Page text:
|County of Alameda|
|— County —|
|Alameda County Court House in Oakland|
|Region/Metro area||San Francisco Bay Area|
|Incorporated||March 25, 1853|
|• Total||821.15 sq mi (2,126.8 km2)|
|• Land||737.57 sq mi (1,910.3 km2)|
|• Water||83.57 sq mi (216.4 km2)|
|• Density||2,047.6/sq mi (790.6/km2)|
|Time zone||Pacific Standard Time (UTC-8)|
|• Summer (DST)||Pacific Daylight Time (UTC-7)|
|Area code(s)||510, 925|
Alameda County is a county in the U.S. state of California. It occupies most of the East Bay region of the San Francisco Bay Area. As of the 2010 census it had a population of 1,510,271, making it the 7th largest county in the state. The county includes the cities of Oakland and Berkeley, and Oakland is its seat.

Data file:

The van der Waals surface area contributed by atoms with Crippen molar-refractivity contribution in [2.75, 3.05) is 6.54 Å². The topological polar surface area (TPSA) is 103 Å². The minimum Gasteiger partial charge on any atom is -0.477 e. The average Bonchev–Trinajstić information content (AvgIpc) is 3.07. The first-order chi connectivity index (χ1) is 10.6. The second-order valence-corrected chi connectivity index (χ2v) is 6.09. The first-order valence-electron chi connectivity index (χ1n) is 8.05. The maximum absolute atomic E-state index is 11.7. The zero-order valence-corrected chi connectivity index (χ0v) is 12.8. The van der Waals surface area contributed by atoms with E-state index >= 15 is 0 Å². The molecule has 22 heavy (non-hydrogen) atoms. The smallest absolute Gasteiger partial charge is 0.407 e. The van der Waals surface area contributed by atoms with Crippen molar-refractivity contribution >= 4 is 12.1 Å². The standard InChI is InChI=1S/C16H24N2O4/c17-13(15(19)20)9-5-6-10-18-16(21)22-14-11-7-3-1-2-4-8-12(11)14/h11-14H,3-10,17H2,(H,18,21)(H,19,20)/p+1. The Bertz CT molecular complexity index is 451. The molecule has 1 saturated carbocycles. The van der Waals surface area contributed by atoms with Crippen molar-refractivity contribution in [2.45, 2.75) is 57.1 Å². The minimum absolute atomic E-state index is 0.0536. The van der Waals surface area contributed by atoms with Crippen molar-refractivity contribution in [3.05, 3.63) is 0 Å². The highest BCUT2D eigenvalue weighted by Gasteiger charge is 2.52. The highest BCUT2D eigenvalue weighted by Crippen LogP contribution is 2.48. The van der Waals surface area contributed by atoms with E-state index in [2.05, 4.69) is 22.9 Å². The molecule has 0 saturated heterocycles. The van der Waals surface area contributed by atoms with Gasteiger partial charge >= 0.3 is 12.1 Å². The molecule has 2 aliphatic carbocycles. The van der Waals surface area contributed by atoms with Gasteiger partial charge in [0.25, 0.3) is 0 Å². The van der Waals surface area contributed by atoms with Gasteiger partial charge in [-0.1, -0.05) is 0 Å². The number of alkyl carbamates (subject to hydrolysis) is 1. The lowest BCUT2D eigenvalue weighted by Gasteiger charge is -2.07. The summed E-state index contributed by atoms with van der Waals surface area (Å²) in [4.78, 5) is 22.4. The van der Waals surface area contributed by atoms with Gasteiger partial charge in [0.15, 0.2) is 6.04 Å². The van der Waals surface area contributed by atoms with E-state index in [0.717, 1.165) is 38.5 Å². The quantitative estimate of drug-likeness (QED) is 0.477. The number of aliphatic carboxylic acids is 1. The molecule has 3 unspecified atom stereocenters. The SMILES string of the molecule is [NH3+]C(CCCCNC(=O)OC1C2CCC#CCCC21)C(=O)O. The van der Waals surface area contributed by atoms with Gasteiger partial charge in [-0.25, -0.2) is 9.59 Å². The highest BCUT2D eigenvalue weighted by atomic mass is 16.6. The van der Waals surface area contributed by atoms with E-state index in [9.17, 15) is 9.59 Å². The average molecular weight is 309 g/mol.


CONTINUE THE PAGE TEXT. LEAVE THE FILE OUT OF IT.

- 1 History
- 2 Government
- 3 Events
- 4 Geography
- 5 Transportation infrastructure
- 6 Demographics
- 7 Politics
- 8 Arts
- 9 Education
- 10 Sports
- 11 Parks and recreation
- 12 Services
- 13 Landmarks
- 14 See also
- 15 External links
- 16 References
History[edit | edit source]
The Spanish word alameda means "a place where poplar trees grow", a name which originally was given to the Arroyo de la Alameda (Poplar Grove Creek). The willow and sycamore trees along the banks of the river reminded the early explorers of a road lined with trees, also known as an alameda.
The county seat at the time it was formed was located at Alvarado; it was moved to San Leandro in 1856 where the county courthouse was destroyed by the devastating 1868 quake on the Hayward Fault. The county seat was then re-established in the town of Brooklyn from 1872-1875. Brooklyn is now part of Oakland, which has been the county seat since 1873.